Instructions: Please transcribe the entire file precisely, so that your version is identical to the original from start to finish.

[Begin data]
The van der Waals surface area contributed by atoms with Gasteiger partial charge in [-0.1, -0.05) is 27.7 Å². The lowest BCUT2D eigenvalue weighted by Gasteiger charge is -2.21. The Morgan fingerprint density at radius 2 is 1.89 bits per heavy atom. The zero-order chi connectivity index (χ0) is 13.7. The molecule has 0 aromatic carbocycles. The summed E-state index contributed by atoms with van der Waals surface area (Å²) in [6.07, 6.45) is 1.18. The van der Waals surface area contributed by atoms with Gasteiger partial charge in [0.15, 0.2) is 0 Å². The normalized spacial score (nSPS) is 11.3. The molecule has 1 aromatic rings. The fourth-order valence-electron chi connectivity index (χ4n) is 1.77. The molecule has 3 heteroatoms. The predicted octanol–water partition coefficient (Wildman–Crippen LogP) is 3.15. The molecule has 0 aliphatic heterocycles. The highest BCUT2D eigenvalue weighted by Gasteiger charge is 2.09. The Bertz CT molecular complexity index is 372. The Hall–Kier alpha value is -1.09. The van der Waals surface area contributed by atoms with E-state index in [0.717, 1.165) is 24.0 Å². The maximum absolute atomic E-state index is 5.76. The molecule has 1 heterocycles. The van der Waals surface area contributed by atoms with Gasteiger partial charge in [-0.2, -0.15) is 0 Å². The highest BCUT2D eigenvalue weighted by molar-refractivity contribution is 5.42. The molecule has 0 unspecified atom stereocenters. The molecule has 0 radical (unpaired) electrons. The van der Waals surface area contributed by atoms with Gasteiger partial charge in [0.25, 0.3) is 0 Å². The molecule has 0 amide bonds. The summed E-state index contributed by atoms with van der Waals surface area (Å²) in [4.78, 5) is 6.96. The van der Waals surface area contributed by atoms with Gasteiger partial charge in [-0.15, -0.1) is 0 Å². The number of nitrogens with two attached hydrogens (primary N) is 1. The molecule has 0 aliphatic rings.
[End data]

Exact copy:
The van der Waals surface area contributed by atoms with Gasteiger partial charge in [-0.1, -0.05) is 27.7 Å². The lowest BCUT2D eigenvalue weighted by Gasteiger charge is -2.21. The Morgan fingerprint density at radius 2 is 1.89 bits per heavy atom. The zero-order chi connectivity index (χ0) is 13.7. The molecule has 0 aromatic carbocycles. The summed E-state index contributed by atoms with van der Waals surface area (Å²) in [6.07, 6.45) is 1.18. The van der Waals surface area contributed by atoms with Gasteiger partial charge in [0.15, 0.2) is 0 Å². The normalized spacial score (nSPS) is 11.3. The molecule has 1 aromatic rings. The fourth-order valence-electron chi connectivity index (χ4n) is 1.77. The molecule has 3 heteroatoms. The predicted octanol–water partition coefficient (Wildman–Crippen LogP) is 3.15. The molecule has 0 aliphatic heterocycles. The highest BCUT2D eigenvalue weighted by Gasteiger charge is 2.09. The Bertz CT molecular complexity index is 372. The Hall–Kier alpha value is -1.09. The van der Waals surface area contributed by atoms with E-state index in [0.717, 1.165) is 24.0 Å². The maximum absolute atomic E-state index is 5.76. The molecule has 1 heterocycles. The van der Waals surface area contributed by atoms with Gasteiger partial charge in [-0.2, -0.15) is 0 Å². The highest BCUT2D eigenvalue weighted by molar-refractivity contribution is 5.42. The molecule has 0 unspecified atom stereocenters. The molecule has 0 radical (unpaired) electrons. The van der Waals surface area contributed by atoms with Gasteiger partial charge in [0.25, 0.3) is 0 Å². The molecule has 0 amide bonds. The summed E-state index contributed by atoms with van der Waals surface area (Å²) in [4.78, 5) is 6.96. The van der Waals surface area contributed by atoms with Gasteiger partial charge in [-0.15, -0.1) is 0 Å². The number of nitrogens with two attached hydrogens (primary N) is 1. The molecule has 0 aliphatic rings.